Multi-county marijuana dealer sent to prison
NORRISTOWN » While supporters of “a high-ranking member” of a cross-country marijuana trafficking ring downplayed his conduct as victimless and non-violent, a judge saw it differently.
Montgomery County Judge Gary S. Silow sentenced Ruben E. Morales, 51, of the 2000 block of North Carlisle Street, Philadelphia, to two to five years in state prison for being a distributor for the pot trafficking ring that targeted primarily Montgomery, Berks and Bucks counties.
“I’ve seen how you have somehow worked this out in your mind that what you’re doing isn’t wrong because that’s where the tide of public opinion is going,” Silow addressed Morales, adding however, he’s presided over numerous criminal cases of people where pot was the gateway drug that led to their addictions to other drugs.
Silow previously convicted
Morales of charges of corrupt organizations, possession with intent to deliver marijuana, dealing in proceeds of unlawful activity and conspiracy in connection with incidents that occurred between January 2007 and April 2014.
The judge’s sentencing decision came after more than a dozen supporters asked him not to send Morales to prison, calling Morales a “kind, honest, generous” man who used his civil engineering background to rehabilitate neighborhoods in North Philadelphia and who was a respected community volunteer and organizer.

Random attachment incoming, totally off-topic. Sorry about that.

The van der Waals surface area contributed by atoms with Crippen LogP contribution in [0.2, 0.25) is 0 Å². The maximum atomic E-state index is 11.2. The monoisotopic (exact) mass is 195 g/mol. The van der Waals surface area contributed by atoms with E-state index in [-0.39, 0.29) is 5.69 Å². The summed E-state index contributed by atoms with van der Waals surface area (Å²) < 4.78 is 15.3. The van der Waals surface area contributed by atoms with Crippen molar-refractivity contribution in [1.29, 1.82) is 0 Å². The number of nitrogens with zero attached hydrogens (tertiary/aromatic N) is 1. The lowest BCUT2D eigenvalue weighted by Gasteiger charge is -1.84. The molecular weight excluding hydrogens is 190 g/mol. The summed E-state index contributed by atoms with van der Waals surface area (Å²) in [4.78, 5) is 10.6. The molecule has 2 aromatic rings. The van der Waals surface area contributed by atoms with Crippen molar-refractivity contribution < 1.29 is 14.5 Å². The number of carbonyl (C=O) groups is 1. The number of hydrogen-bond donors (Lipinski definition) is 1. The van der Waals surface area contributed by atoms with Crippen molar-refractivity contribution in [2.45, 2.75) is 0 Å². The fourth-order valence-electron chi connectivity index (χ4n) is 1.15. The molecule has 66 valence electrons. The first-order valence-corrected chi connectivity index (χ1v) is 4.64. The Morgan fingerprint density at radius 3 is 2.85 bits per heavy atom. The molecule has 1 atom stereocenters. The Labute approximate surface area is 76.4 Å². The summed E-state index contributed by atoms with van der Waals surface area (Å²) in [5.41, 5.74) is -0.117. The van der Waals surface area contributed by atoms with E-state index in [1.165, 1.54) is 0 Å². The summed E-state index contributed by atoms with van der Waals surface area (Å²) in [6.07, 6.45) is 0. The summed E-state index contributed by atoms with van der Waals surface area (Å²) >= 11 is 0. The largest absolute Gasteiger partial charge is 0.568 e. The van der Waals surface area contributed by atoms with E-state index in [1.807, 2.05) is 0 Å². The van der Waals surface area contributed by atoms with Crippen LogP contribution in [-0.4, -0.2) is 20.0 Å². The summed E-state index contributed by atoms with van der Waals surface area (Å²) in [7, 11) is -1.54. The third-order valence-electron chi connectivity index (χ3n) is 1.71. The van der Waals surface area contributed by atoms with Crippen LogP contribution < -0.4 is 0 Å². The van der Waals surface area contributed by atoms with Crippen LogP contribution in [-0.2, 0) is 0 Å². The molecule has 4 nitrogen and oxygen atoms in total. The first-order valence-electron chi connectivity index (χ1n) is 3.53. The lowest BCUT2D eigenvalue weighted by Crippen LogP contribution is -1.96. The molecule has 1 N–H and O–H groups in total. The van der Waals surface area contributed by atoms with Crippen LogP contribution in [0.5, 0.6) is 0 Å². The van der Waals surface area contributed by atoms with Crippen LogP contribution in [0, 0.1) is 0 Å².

Supporters argued because there’s a trend toward states legalizing marijuana for medical and personal use Morales shouldn’t be sent to prison like a criminal.
“I don’t believe that anything was done wrong…that deserves jail time. I feel it’s victimless,” Suzanne Kornas, Morales’ girlfriend, told the judge, arguing Morales can do more good outside of prison. “Ruben helps everybody. Everybody goes to Ruben for help.”
Defense lawyer Perry DeMarco argued for leniency for Morales.
“He’s not your typical drug dealer. He’s selling a drug that doesn’t cause violence,” DeMarco argued.
But Assistant District Attorney Robert Kolansky, who sought prison time against Morales, argued “Marijuana today…is still illegal in Pennsylvania and it most certainly was illegal at the time of the defendant’s arrest in June 2014.”
“Much can be said about the changing tide in society and cultural ideas about marijuana, but there are longstanding beliefs that marijuana is dangerous in the community. It is not a victimless crime, the distribution of marijuana,” said Kolansky, adding violence is often associated with drug trafficking activities.
“He’s a high ranking member of this criminal organization,” Kolansky said about Morales.
The judge said there were two sides to Morales, the one who is respected as a giving, loving friend and the other who is trafficking pot.
“This is a tragedy in many respects. Obviously you are a very bright person, Mr. Morales,” said Silow, adding Morales could have done good things for the community without turning to something illegal. “That’s the tragedy.”
During the sweeping investigation, searches of properties associated with Morales led to the seizure of about 25 pounds of marijuana, with a street value of between $75,000 and $125,000, according to the arrest affidavit. Kolansky and detectives hauled four green duffel bags filled with heat-sealed packages of marijuana into the courtroom as evidence during Morales’ trial.